Class AB pertains to a class BOPS that has been overbiased so that
each output device conducts for more than 180 degrees of the signal
cycle. This was thought to improve crossover distortion through the
mental imagery of the output devices sliding through the crossover
region in linear class A operation. However, what actually results is a
form of crossover distortion referred to as gm doubling. That is, in the
crossover region while all of the output devices are conducting simultaneously,
their current gain factors are doubling (i.e., summing), creating
a severe wobble in the linearity. Both Fourier analysis and distortion analysis
prove that this doubling effect causes distortion
harmonics as bad as if the output devices were severely underbiased.
Class AB operation also causes increased power dissipation in the
OPS, decreasing efficiency and reliability. Since class AB operation
provides no advantages whatsoever and only serves to degrade linearity
and create additional heat problems, it should be entirely dismissed
as a "good idea that just didn't work out."


As defined previously, class B pertains to an OPS wherein the output
devices are biased to conduct for 180 degrees of the signal cycle. In
times past, class B operation was referred to as push-pull operation
(analogous to sourcing-sinking action), but this is a misnomer. Output
devices in a class B OPS will source current to a load for a half-cycle,
but they do not sink current during the opposite half-cycle: they are
cut off. The term push-pull should be confined to class A type stages.
At least 99 percent of all audio power amplifiers utilize a class B
OPS. I make no apology for the fact that this book is devoted to the
methodology and development of class B audio amplifiers since that
appears to be the only practical and viable choice at our current technological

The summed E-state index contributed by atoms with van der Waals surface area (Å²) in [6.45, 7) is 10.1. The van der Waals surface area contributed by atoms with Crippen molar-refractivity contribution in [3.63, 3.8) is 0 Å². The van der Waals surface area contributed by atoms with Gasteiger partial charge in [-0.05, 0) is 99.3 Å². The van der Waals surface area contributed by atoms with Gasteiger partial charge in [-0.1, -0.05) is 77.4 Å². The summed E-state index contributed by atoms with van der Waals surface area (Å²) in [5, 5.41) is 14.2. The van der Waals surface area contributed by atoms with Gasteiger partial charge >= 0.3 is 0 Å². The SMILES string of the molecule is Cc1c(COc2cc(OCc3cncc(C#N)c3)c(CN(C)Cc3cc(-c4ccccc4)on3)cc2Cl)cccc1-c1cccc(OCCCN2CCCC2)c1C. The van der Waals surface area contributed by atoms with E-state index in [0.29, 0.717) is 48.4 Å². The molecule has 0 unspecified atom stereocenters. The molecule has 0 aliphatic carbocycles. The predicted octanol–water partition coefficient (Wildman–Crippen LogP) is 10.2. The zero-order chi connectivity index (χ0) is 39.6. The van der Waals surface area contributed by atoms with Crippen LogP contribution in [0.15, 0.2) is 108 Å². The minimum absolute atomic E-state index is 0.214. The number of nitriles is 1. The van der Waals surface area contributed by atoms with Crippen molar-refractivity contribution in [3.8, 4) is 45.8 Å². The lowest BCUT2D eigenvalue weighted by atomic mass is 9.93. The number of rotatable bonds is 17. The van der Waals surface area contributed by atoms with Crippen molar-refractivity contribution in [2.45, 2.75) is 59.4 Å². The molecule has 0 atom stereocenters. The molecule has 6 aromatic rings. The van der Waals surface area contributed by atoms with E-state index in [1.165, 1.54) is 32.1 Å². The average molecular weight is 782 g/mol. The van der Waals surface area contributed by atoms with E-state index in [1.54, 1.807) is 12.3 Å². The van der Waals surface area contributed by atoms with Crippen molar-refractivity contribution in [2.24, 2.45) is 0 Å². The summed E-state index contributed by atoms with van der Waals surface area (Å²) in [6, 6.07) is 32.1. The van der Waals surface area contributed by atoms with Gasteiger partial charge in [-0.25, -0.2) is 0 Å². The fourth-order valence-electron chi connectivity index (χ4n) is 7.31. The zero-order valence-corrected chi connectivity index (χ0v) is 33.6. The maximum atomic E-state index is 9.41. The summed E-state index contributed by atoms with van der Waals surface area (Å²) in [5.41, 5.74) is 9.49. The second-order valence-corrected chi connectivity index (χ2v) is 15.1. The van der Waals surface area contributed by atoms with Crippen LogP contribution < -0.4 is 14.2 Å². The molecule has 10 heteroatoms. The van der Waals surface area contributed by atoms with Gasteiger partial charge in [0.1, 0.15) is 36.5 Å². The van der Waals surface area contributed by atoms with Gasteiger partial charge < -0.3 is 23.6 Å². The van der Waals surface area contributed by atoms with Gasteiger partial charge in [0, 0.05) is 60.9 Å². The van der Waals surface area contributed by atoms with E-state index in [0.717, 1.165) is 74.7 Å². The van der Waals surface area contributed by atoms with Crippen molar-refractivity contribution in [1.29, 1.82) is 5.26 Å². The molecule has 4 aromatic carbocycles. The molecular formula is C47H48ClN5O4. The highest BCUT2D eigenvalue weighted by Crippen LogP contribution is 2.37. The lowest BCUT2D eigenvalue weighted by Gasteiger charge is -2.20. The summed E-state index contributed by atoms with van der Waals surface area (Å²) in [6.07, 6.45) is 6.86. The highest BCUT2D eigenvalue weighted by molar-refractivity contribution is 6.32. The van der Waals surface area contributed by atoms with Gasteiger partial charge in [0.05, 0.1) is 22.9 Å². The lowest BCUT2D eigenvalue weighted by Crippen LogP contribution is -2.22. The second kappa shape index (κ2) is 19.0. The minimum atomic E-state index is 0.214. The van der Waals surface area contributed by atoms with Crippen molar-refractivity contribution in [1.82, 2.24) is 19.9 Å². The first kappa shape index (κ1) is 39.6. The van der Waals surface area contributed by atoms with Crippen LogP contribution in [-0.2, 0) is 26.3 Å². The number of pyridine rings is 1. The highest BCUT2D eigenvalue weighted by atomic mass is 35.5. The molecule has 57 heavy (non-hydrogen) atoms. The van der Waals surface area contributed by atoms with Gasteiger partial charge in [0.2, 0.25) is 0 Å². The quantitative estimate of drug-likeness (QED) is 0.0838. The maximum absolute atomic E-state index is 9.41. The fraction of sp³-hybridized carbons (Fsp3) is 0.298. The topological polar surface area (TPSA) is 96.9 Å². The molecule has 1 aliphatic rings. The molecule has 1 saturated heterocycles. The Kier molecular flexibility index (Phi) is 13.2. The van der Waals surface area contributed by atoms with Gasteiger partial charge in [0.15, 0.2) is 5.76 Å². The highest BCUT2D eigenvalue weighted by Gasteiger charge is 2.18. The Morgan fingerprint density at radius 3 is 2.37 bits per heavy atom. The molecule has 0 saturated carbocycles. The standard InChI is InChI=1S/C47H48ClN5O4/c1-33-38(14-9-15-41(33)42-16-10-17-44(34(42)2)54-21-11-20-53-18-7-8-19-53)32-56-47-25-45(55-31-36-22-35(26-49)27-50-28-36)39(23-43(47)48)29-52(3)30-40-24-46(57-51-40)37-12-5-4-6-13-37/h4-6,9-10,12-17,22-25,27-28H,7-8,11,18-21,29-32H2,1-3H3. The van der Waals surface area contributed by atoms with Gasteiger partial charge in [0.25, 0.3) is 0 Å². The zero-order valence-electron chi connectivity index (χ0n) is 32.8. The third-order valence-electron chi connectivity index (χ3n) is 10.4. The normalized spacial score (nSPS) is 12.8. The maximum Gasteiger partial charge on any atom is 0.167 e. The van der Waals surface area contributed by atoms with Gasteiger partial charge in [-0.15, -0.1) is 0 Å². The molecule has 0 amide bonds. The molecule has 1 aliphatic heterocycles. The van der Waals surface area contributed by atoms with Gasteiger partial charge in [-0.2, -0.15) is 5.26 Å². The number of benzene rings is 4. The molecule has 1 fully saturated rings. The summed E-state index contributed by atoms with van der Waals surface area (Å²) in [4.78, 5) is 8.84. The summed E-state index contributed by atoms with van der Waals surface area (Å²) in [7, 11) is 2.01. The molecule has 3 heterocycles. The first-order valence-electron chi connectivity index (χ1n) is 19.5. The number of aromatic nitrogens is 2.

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It is anybody's right to disagree  :)

Just remember that these statements are made by persons that are considered world renowned authorities on the subject and have presented numerous studies and papers to bodies like the IEEE and other professional publications. They have backed up their statements with simulation, experiments and measurements in a lab.

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The experts say that an amplifier with a peak output current of 5A (100W into 8 ohms) operates in class-B when one transistor conducts 180 degrees and the other transistor conducts the other 180 degrees.

But most of the amplifiers made have both transistors conducting 50mA (class-AB) at idle, which is only 1% of the peak current. Then one transistor conducts for 180.5 degrees and the other transistor conducts another 180.5 degrees with only 1% of overlap. Do the experts call it class-B by mistake?

Douglas Self talked about his class-B amplifier with insufficient bias, optimal bias and excessive bias. Class-B? No, the transistors conduct for more than 180 degrees each so it must be class-AB.

The crossover distortion or gm-doubling distortion on these excellent amplifiers is 100dB down, much lower than other distortions and noise. It is completely inaudible.